Finally, I have tried to effect a minor shift in the overall feel of the anthology. In looking at previous editions of this book and at other anthologies, I began to sense, how else can I phrase it, a lessening of intellectual rigor and emotional complexity. For this reason, I have included such writers as Cortazar, Dick, Kundera, Rushdie, de Sade, Sartre, Sontag, Wallace, and Winterson. I wish I could have included more. Also included are eight writers featured as "Writers in Depth." Each of these eight writers is represented with three short stories and at least one "Context: Writers on Writing" selection. This feature allows the teacher to focus on the work of one writer, or taken together present a tour of the short story from nineteenth-century Poe, Chekhov, and Chopin to early modernism in Kafka to late twentieth-century American literature in Ellison, Rivera, Walker, and Silko.
Last, many new features have been added to the text. Two sections, those covering the elements of fiction and writing about fiction, have been rewritten and revised. The section concerning the elements of fiction now includes passages of annotated short stories, illustrating how such matters as characterization or setting occur in fiction. The explanation of writing about fiction now includes material concerning researching writers and fiction. Also included are discussions and examples of various purposes in writing about fiction, including sample essays. In addition, two new sections have been added to the anthology. The first concerns the process of reading short fiction, understanding what readers bring to a story, placing a short story in context with other fictional works, and reacting to works of fiction. The second presents the established schools of literary criticism, from New Criticism to Ecocriticism to Post-Structuralism.
In short, in revising this classic text, I have attempted to make it even more useful for the contemporary reader and classroom. Its features include:
As we all know, behind any effort such as this one are many people who need to be thanked. Wives and families are always acknowledged last, but I want to thank Colleen, Jacob, and Will first. There is no way that working on a book such as this, after a full day of teaching, does not cut into time that rightfully belongs to the family. You all have been very understanding and supportive.
I also want to thank several of my colleagues at Austin Community College, some of whom I have worked with for over twenty years: Hazel Ward, Joe Lostracco, Lennis Polnac, Bill Durham, Joe Hoppe, Judy Sanders, Paula Robertson Rose, Prudence Arceneaux, and Chris Webb. Many of their suggestions have improved this book directly and powerfully.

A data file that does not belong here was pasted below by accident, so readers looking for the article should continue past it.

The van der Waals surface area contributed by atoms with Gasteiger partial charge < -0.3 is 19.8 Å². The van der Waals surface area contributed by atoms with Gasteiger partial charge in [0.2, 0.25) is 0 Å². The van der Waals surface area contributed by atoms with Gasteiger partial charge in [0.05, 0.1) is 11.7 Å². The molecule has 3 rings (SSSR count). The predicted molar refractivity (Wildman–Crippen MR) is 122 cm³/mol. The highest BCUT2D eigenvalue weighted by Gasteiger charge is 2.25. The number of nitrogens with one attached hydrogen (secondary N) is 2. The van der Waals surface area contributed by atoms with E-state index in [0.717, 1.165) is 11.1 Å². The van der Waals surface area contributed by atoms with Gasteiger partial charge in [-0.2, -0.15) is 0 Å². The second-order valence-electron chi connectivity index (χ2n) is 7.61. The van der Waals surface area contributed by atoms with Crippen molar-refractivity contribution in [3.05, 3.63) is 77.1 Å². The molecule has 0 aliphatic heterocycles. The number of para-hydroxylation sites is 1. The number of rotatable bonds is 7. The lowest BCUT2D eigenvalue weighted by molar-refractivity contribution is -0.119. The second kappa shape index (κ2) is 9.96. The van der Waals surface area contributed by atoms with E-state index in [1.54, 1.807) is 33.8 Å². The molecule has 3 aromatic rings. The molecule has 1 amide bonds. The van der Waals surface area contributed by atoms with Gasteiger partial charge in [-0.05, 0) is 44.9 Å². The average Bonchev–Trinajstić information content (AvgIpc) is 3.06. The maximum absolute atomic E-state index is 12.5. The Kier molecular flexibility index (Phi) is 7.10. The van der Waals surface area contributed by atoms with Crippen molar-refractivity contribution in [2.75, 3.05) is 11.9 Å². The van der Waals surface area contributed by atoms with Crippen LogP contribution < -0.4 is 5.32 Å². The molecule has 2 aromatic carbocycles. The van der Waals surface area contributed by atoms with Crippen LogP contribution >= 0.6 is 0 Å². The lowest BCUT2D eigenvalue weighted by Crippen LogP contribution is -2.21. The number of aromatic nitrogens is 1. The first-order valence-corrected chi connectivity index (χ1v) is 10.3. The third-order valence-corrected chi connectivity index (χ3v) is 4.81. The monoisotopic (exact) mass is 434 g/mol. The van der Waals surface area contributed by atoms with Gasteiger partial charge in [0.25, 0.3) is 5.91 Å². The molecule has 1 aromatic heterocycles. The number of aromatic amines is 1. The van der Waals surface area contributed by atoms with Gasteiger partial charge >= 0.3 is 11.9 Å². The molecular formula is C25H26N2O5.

I also want to thank Savannah Mayfield and Rich Perrin, former students, for their suggestions and advice. To Sue Burns at Book Woman, thanks for directing me to Jeanette Winterson. To Erich Schliebe, my nephew, now a graduate student in English, thank you for your computer searches—for every writer in this book, I might add. Great work!
I would like to thank the administration of Austin Community College, who granted me a leave of absence and a sabbatical to complete this text and to teach and complete some course work at Texas A&M University. At Texas A&M University I would like to thank Jimmie Killingsworth, Paul Christensen, and Tom Murphy and the other folks at the Brazos River Review.
I also want to thank the NEH and Mark Busby at Southwest Texas State University. I was privileged to spend the month of June 2000 in San Marcos, Texas, studying the history, geography, anthropology, music, art, and literature of the Southwest in a Summer Faculty Institute titled Traversing Borders. Mark Busby put together a wonderfully educational seminar. I would like to thank all my fellow participants in this institute, but would especially like to thank Jesse Aleman (University of New Mexico), Patrick Duffy (Austin College), Amy Gilmour (St. Mary's University), David Lee (Southern Utah University), Patricia Price (Florida International University), Don Scheese (Gustavus Adlophus College), John Wegner (Angelo State University), and Kathleen Wright (Orange County Community College). In our conversations, they probably had no idea how much they were contributing. I must, however, like to single out Stephen Swords of Eastern Illinois University. Nothing beats talking literature with someone who has fire in his belly and light in his eyes.
I have also been privileged to work with the very talented editors at Prentice Hall. Many thanks to Carrie Brandon for her trust, support, and vision for this book.
Thanks also to Craig Campanella and to Leah Jewell for their support and expertise on this project and on Commonsense: A Handbook and Guide for Writers.
Finally, a thank you to all my students. Everyone—professional educators, parents, newspaper pundits—has a pet theory ab...
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Book Description Prentice Hall. PAPERBACK. Book Condition: New. 013809229X. Bookseller Inventory # E3-F1J8-DHFO
Book Description Prentice Hall, 1989. Paperback. Book Condition: New. book. Bookseller Inventory # M013809229X